Yes, Chrome may be listening — because you told it to

Windows with permission to listen to your microphone keep listening until they are closed

There's news today about a new exploit in Chrome, that centers around the recently-introduced listening features. The new feature is not just limited to Google search, and any webmaster can implement it on his or her site with minimal coding. That is exactly the sort of thing that leads to scary-sounding issues, like the one today. 

In a nutshell, a website can ask for permission to use your microphone. Once granted, it can open another window from the same domain, and listen to the sounds coming in from your mic. Even if you surf away from the original window that asked permission. This becomes a problem when users lose track of what windows they may have open, and leave a sneakily placed pop up window running all day long to listen to everything it can hear.

But is this the expected behavior? Read on.


Working as expected? Maybe

This isn't exactly a new issue. The fellow that first found and reported the issue did so back in September of 2013. The issue was acknowledged, and code to fix it all was written. But it has yet to be merged, because the people who decide things like standard behavior for new features haven't decided if this is expected behavior or not. 

When you give permission for something to happen, it should be expected that it will happen. When you say "OK, listen to my mic so we can do some cool stuff," Chrome should let the site you gave permission to listen to your mic, so cool stuff can happen. If you don't close the window that has permission to listen in, it's going to listen. This is the expected behavior, and exactly how things were designed to work.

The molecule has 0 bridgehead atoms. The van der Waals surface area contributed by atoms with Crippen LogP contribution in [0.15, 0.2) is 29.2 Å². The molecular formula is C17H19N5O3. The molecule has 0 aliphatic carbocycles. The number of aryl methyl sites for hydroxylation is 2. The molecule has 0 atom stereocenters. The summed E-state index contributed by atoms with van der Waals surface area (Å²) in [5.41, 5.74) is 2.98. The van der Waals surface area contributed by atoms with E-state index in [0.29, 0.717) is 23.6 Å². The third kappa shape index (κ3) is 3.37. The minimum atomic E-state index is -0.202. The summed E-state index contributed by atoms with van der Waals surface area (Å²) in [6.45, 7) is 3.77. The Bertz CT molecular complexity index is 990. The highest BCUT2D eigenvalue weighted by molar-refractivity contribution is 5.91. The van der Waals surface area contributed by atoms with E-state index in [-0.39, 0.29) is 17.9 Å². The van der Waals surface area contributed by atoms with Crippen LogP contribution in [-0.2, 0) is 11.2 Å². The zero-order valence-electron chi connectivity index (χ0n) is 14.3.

But what could potentially happen is that a crafty web developer could open a small pop-up that you may not notice. It inherits the permission to listen, and keeps listening until you close it. This means it can hear what you say on the telephone, or to other people in the room, or the Iron Maiden that you're playing loudly at your desk. And transmit it all to the website with permission to hear it.

Google will sort something out. I'm actually glad that they didn't jump in and change the way windows and tabs listen, because things should work the way they do. Having to give permission on every single page you navigate to on a website is not a good user experience. On the other hand, Google needs to protect its users somehow. Not everybody knows to block pop-ups in their Chrome settings, and to appeal to the normal user you need to protect the normal user. I don't know how they should fix this, and I'm glad it's not my responsibility to figure it all out.

What should we do?

In the meantime, there are two easy fixes. You can simply never give permission for a site to use your microphone, or disable automatic pop-up windows. To do that, open your Chrome settings and click the "Show advanced settings" link. In the privacy settings, click the "Content settings" button. In the new window, scroll to the Pop-ups section, and set them to Do not allow on any site. This is the recommended and default setting, and will cover most pop-up windows on the web. When you need to see a pop-up window, you can click the Omnibar to show it.

In the end, we just have to be dutiful and pay attention to the windows open on our computers until Google sorts out exactly how to handle issues like this one. Google is dead-set on pushing voice interaction with our electronics, and along with it will come obstacles. Hopefully, they sort the issues as fast as they push the technology.

Jerry Hildenbrand
Senior Editor — Google Ecosystem

Jerry is an amateur woodworker and struggling shade tree mechanic. There's nothing he can't take apart, but many things he can't reassemble. You'll find him writing and speaking his loud opinion on Android Central and occasionally on Twitter.